BOB: MLB Attendance Breakdownby Brian Borawski
October 09, 2008
The final attendance numbers are in, and while MLB failed to set a new record this year, the final figures are nothing to scoff at. Tickets sold came in at 78,614,880; this is off of last year’s record of 79,503,175, but it’s still the second-highest total in the history of baseball. Seven teams set franchise records, 10 teams topped the 3 million mark, and all but seven teams went over 2 million in attendance on the season. The National League, with the help of the league-leading New York Mets, set a league record with an average attendance of 34,201.
There’s little surprise that the New York Yankees were at the head of the class. They finished with a team and American League record 4,298,543 tickets sold in the final season at Yankee Stadium. With eight consecutive increases in attendance, you almost wonder why they want a new ballpark, but the increase was a combination of the history of success of the franchise as well as fans trying to get in to ensure they have a shot at tickets at the new ballpark.
Similarly, the New York Mets, in their final season at Shea Stadium, led the way in the National League. They became the fourth team to top the 4 million mark with 4,042,045; that shatters the record set last year by the club. The Chicago Cubs also set a franchise record, and their 3,300,200 tickets sold marks the single largest single-attendance mark for any venue or team in the city of Chicago. The Boston Red Sox set a club record for the ninth-straight season; their consecutive sell out record is now at 469 and counting.
The Detroit Tigers, despite their horrible season, set a franchise record for the second-straight season. Advance ticket sales really helped out their total, and they set season ticket sales records in December after their blockbuster trade with the Florida Marlins that netted them Dontrelle Willis and Miguel Cabrera. The Milwaukee Brewers, who made the playoffs for the first time since 1982, topped 3 million for the first time. Rounding out the record breakers were the Philadelphia Phillies, who set a franchise record 3,422,583 tickets sold.
The Tampa Bay Rays not only changed their name and uniforms, but their 97 wins was the most ever by a team that had the worst record in baseball the year before. Their 1,811,986 tickets sold may have still been near the bottom, but this was an impressive 30.4 percent increase over the year before and the second-highest total in franchise history. They also sold out more games (eight) than in any other season. The eight sellouts matched the total number of sellouts the Rays had in their entire history.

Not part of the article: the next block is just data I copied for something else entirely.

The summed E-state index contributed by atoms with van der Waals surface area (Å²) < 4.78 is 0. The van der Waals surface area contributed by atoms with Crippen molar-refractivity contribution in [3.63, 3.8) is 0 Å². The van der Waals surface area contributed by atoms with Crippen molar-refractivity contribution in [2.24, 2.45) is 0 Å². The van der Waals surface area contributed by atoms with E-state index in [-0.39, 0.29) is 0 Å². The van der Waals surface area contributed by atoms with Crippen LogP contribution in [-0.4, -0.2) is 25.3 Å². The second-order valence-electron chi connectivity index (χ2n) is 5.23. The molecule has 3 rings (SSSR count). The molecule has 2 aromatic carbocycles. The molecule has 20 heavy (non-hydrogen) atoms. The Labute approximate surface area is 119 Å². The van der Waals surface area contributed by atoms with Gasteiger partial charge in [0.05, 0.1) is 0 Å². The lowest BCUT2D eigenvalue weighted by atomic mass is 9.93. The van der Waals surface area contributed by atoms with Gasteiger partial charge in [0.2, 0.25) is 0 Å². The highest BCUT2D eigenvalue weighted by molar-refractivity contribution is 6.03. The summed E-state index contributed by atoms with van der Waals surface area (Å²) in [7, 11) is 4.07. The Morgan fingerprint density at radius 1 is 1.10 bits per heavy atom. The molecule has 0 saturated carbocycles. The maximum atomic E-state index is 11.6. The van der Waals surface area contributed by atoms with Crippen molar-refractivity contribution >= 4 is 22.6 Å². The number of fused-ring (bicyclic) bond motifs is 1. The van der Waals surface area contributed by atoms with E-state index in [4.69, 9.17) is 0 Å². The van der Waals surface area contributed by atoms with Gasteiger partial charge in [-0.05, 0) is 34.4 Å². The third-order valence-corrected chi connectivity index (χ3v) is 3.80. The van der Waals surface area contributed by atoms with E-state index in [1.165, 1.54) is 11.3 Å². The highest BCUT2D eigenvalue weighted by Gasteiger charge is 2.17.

Left out of the press release was the final numbers on a disappointing season at Nationals Park. I couldn’t find the final numbers, but while the Nationals did show a solid increase on the year before, it was the lowest attendance total of a team with a new ballpark since the “Camden Yards” era began in 1992. It goes to show you that you can make a nice ballpark, but if the product on the field isn’t worth watching, people won’t show up.
The New York, Chicago and Los Angeles metropolitan areas drew a combined 21,121,245 fans. This was a staggering 26.9 percent of the major league total; it goes to show you how much weight those big markets have in the league.
Minor League Baseball wasn’t left in the dust, and unlike MLB, they did set a new attendance record this year with 43,263,740. This tops last year's total of 42,812,812. Is this going to be a growing trend? With the economy in a rough spot, people are going to be looking for value and in my opinion, minor league baseball is one of the greatest bargains out there. They cater more to the family and you get a more relaxed atmosphere for a fraction of the price. If I were a betting man, I’d guess that MLB will have a tough time meeting this year’s total, much less break their 2007 record, while the minors should post their sixth-straight record-setting season in 2009.
Brian Borawski is a member of SABR's Business of Baseball Committee and writes about the Detroit Tigers at his own website, TigerBlog. He welcomes comments, questions and suggestions via e-mail.